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Being bullied and feeling ashamed: Implications for eating psychopathology and depression in adolescent girls

Duarte, Cristiana ORCID: https://orcid.org/0000-0002-6566-273X, Pinto-Gouveia, José and Rodrigues, Tânia (2015) Being bullied and feeling ashamed: Implications for eating psychopathology and depression in adolescent girls. Journal of Adolescence, 44. pp. 259-268.

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Abstract

The current study examined the associations between peer victimization, body image shame, self-criticism, self-reassurance, depressive symptoms and eating psychopathology in 609 female adolescents.

Correlational analyses showed that being the victim of bullying was positively associated with body image shame, self-criticism, with low self-reassurance, depressive symptoms and eating psychopathology. A path analysis indicated that victimization experiences were associated with increased depressive symptoms partially through increased levels of body image shame, and a severe form of self-criticism – hated self. Body image shame and hated-self self-criticism fully mediated the association between victimization experiences eating psychopathology. The tested model accounted for a total of 51% of depressive symptoms variance and for 52% of eating psychopathology variance.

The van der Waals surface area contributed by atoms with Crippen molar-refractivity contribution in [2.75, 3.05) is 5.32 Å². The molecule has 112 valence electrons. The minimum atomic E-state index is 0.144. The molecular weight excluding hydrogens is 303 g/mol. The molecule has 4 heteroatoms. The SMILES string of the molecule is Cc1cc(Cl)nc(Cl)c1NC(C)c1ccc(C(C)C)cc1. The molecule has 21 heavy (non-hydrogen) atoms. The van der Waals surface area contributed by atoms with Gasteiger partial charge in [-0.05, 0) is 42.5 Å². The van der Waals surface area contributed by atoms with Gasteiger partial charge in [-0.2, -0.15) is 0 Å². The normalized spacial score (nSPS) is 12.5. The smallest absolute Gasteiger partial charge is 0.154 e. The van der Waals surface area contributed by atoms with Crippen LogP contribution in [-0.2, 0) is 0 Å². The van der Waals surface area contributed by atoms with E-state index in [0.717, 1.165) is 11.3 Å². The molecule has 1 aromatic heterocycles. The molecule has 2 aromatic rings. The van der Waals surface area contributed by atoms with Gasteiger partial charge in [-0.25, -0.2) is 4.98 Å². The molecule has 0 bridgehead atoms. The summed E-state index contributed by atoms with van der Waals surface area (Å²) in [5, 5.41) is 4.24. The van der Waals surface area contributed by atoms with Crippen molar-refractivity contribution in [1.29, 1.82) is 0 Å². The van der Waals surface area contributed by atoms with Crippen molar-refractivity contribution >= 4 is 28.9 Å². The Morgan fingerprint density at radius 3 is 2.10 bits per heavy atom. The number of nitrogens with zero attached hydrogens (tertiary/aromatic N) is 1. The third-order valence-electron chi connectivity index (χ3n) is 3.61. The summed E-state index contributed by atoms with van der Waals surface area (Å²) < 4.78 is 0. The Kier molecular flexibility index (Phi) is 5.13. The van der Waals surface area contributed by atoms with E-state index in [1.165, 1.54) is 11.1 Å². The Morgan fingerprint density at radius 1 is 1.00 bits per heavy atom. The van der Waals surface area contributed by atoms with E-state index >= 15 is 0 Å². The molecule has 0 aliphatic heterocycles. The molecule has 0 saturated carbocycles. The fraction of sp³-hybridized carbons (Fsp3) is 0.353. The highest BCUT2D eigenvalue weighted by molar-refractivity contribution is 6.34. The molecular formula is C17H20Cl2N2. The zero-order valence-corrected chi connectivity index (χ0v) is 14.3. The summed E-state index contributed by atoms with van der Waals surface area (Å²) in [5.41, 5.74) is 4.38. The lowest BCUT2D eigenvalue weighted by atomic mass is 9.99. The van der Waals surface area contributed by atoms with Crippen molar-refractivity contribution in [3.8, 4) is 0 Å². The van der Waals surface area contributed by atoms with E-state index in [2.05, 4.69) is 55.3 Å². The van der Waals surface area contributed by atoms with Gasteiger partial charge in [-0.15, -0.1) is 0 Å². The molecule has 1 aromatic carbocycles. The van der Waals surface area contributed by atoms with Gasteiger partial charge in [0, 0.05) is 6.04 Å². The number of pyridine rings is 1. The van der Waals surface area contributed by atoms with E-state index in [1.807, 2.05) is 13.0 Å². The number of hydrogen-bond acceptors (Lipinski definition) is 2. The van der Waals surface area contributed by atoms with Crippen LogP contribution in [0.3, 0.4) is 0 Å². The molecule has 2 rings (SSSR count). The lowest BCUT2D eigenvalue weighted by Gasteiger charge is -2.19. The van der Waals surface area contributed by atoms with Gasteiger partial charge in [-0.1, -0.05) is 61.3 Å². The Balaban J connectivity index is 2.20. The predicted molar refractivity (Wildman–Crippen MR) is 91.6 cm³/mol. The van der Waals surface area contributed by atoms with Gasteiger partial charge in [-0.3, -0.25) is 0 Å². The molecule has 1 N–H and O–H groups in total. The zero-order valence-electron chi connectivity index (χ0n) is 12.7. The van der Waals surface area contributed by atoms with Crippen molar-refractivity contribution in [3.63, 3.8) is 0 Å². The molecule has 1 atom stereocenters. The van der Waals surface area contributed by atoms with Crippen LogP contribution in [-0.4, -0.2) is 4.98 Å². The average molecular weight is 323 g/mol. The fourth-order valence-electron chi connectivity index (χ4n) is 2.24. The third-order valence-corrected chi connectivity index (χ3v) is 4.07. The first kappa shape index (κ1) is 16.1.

These findings may have important intervention and prevention implications, by suggesting that bullying experiences fuel body image shame and consequent self-directed hostility and anger, which, in turn, predict increased depressive symptomatology and eating psychopathology in female adolescents.

Item Type: Article
Status: Published
DOI: https://doi.org/10.1016/j.adolescence.2015.08.005
Subjects: B Philosophy. Psychology. Religion > BF Psychology
School/Department: School of Education, Language and Psychology
URI: http://ray.yorksj.ac.uk/id/eprint/5704

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